In this post, we’ll stream live WebM video to the browser using just GStreamer and Node.js. We’ll use Node.js with the Express middleware. We have used the latter to stream a WebM file on demand.
We receive a request from the browser at port 9001, create a TCP server socket to receive the WebM stream, and stream all data received from that socket to the browser. Then, we spawn a GStreamer pipeline to mux a WebM stream, and stream it to the TCP server socket using the
The code follows
Assuming you have saved the code to a file called script.js, run Node.js thus
Now, you can play the WebM stream in Chrome by accessing http://localhost:9001/.
You may want to trace all system calls, especially if you change the args to GStreamer and get a cryptic message such as
execvp(): No such file or directory
You can execute Node.js with strace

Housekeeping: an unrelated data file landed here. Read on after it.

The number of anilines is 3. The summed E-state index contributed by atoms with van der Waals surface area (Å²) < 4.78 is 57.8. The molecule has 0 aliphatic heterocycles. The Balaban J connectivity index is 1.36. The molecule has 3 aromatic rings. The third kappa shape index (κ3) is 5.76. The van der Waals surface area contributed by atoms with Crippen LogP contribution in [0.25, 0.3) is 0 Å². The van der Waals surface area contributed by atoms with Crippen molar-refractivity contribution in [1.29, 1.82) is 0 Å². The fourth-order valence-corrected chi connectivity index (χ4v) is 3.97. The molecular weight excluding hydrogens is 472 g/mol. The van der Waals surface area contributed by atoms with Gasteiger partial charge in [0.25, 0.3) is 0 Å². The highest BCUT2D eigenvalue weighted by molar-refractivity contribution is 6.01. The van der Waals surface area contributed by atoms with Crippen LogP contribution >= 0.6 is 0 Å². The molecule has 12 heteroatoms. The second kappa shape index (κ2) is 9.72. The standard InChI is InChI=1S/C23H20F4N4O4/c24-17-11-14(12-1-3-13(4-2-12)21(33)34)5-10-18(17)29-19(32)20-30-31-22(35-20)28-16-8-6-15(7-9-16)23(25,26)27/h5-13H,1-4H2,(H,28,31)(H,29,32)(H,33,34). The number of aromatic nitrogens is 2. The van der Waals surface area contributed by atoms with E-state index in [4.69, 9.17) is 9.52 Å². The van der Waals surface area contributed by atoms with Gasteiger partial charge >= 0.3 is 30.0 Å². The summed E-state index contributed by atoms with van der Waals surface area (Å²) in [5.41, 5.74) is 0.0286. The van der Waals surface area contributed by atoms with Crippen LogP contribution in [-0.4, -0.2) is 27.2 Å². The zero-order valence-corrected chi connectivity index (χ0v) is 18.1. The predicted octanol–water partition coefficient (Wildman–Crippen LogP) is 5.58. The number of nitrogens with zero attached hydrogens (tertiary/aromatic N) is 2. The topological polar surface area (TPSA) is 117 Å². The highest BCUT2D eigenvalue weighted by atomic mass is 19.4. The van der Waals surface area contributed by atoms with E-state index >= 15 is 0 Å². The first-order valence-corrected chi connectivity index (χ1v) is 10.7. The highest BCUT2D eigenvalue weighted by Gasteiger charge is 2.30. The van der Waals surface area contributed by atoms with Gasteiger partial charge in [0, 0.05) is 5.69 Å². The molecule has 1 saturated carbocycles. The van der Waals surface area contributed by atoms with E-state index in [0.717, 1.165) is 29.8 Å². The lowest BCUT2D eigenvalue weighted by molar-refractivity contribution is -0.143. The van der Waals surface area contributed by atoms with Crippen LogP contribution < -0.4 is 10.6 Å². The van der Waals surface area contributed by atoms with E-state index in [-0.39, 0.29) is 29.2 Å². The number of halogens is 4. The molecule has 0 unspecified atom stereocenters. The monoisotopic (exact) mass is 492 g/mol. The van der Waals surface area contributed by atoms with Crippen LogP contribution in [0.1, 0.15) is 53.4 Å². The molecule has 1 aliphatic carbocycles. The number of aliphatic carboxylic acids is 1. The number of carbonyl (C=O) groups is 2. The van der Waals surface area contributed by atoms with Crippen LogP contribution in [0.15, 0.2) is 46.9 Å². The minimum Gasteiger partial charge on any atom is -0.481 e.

strace -fF -o strace.log node script.js
Video and audio source elements
Here’s a list of alternative video source elements
- autovideosrc - automatically detects and chooses a video source
- ksvideosrc - video capture from cameras on Windows
- v4l2src - obtains video stream from a Video 4 Linux 2 device, such as a webcam
- ximagesrc - video stream is produced from screenshots
Here’s a list of alternative audio source elements
- autoaudiosrc - automatically detects and chooses an audio source
- alsasrc - captures audio stream from a specific device using alsa
- pulsesrc - captures audio stream from the default mic, based on system settings
An important point to note is that all these sources are live sources. GStreamer defines live sources as sources that discard data when paused, and produce data at a fixed rate thus providing a clock to publish this rate.
GStreamer pipelines cannot simultaneously capture streams using sources that access the same device, hence
tcpServer.maxConnections has been restricted to 1. Even assuming that simultaneous access to the device was possible, the code above is CPU intensive since audio and video encoding is done once per viewer.